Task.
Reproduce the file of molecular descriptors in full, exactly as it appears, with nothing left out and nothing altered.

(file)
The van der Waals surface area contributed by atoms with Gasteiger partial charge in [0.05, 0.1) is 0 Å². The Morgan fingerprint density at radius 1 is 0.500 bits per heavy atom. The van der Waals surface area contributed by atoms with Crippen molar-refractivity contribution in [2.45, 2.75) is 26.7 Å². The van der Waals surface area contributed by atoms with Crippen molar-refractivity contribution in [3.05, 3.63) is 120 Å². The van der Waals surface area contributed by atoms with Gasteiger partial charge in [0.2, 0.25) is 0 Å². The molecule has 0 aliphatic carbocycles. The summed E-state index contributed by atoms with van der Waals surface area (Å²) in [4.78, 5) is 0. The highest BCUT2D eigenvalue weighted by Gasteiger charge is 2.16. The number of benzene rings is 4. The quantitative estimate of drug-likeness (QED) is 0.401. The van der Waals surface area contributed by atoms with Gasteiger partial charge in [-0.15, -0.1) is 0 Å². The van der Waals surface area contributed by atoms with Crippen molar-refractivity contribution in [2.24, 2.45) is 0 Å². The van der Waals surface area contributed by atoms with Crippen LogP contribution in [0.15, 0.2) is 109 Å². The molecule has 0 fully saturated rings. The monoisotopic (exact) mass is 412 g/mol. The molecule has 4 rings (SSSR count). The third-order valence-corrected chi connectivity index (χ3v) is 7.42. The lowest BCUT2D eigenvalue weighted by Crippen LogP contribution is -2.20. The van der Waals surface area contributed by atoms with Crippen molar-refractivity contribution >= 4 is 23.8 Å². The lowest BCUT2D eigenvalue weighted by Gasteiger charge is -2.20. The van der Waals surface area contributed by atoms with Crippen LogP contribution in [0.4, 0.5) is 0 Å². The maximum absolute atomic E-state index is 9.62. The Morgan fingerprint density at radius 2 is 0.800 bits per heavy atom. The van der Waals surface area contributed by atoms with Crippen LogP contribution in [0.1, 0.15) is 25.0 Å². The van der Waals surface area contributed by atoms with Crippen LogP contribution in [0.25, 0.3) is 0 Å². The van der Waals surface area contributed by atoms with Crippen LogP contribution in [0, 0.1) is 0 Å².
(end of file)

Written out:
The van der Waals surface area contributed by atoms with Gasteiger partial charge in [0.05, 0.1) is 0 Å². The Morgan fingerprint density at radius 1 is 0.500 bits per heavy atom. The van der Waals surface area contributed by atoms with Crippen molar-refractivity contribution in [2.45, 2.75) is 26.7 Å². The van der Waals surface area contributed by atoms with Crippen molar-refractivity contribution in [3.05, 3.63) is 120 Å². The van der Waals surface area contributed by atoms with Gasteiger partial charge in [0.2, 0.25) is 0 Å². The molecule has 0 aliphatic carbocycles. The summed E-state index contributed by atoms with van der Waals surface area (Å²) in [4.78, 5) is 0. The highest BCUT2D eigenvalue weighted by Gasteiger charge is 2.16. The number of benzene rings is 4. The quantitative estimate of drug-likeness (QED) is 0.401. The van der Waals surface area contributed by atoms with Gasteiger partial charge in [-0.15, -0.1) is 0 Å². The van der Waals surface area contributed by atoms with Crippen molar-refractivity contribution in [2.24, 2.45) is 0 Å². The van der Waals surface area contributed by atoms with Crippen LogP contribution in [0.15, 0.2) is 109 Å². The molecule has 0 fully saturated rings. The monoisotopic (exact) mass is 412 g/mol. The molecule has 4 rings (SSSR count). The third-order valence-corrected chi connectivity index (χ3v) is 7.42. The lowest BCUT2D eigenvalue weighted by Crippen LogP contribution is -2.20. The van der Waals surface area contributed by atoms with Crippen molar-refractivity contribution >= 4 is 23.8 Å². The lowest BCUT2D eigenvalue weighted by Gasteiger charge is -2.20. The van der Waals surface area contributed by atoms with Crippen LogP contribution in [0.4, 0.5) is 0 Å². The maximum absolute atomic E-state index is 9.62. The Morgan fingerprint density at radius 2 is 0.800 bits per heavy atom. The van der Waals surface area contributed by atoms with Crippen LogP contribution in [0.1, 0.15) is 25.0 Å². The van der Waals surface area contributed by atoms with Crippen LogP contribution in [0.25, 0.3) is 0 Å². The van der Waals surface area contributed by atoms with Crippen LogP contribution in [0, 0.1) is 0 Å².